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Genes may predict toxicity to leukaemia therapy:

This article was originally published in Clinica

Executive Summary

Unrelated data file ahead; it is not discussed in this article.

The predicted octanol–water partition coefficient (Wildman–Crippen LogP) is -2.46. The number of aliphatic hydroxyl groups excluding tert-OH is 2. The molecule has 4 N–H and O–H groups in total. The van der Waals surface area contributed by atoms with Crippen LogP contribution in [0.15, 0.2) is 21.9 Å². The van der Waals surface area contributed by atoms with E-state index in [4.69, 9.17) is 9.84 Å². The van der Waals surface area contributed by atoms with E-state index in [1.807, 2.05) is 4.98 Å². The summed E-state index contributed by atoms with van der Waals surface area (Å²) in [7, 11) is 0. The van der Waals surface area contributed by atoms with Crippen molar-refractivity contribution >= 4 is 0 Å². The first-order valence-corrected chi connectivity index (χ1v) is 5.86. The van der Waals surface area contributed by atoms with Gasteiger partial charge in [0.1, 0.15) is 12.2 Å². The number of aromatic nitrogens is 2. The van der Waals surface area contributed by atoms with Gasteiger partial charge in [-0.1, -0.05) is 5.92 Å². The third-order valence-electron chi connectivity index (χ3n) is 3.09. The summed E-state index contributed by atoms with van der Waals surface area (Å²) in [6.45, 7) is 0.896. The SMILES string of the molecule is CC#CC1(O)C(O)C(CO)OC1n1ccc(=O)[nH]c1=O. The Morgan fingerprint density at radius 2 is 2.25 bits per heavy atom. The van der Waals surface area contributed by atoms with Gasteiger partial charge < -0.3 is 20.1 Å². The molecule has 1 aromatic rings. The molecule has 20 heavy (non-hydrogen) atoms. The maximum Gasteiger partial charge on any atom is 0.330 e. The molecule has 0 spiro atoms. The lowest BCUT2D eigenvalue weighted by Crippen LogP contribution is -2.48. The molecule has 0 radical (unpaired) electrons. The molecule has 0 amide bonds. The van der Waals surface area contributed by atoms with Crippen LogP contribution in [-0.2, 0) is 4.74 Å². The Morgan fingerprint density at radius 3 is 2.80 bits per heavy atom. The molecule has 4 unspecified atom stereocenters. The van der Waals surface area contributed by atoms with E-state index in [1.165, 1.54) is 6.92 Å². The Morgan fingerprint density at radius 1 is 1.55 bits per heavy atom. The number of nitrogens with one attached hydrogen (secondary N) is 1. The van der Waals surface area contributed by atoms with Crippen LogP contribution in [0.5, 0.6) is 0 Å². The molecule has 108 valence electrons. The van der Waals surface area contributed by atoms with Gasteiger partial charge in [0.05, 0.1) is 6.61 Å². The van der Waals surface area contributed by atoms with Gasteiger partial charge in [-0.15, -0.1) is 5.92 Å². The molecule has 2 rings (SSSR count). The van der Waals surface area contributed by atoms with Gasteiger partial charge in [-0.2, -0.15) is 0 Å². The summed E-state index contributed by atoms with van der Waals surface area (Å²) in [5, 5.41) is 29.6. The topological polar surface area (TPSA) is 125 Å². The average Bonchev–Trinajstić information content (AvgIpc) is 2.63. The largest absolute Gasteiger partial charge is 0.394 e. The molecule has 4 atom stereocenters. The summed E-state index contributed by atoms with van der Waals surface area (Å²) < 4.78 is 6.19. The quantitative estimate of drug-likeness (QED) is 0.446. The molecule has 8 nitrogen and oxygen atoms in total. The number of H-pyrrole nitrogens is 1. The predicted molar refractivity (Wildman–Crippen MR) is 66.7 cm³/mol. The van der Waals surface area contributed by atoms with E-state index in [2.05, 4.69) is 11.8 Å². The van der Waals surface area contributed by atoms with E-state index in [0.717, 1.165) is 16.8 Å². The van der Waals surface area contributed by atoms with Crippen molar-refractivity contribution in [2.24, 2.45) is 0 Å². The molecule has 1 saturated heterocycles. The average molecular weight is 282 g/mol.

US researchers have identified genetic variations - polymorphisms - that could cause children with acute lymphoblastic leukaemia (ALL) to react badly to some chemotherapy drugs. The findings could help patients avoid harmful and potentially life-threatening side-effects of these drugs, and potentially allow doctors to individualise ALL chemotherapy according to each patient. "Such individualised therapy would eliminate the time-consuming trial-and-error approach to finding the right dose for a patient," said researcher Mary Relling, of St Jude's Children's Research Hospital in Memphis, Tennessee. The researchers identified 16 polymorphisms within genes that are known to affect the influence the pharmacodynamics of the drug in the body. The findings are published in the May 15 issue of Blood.

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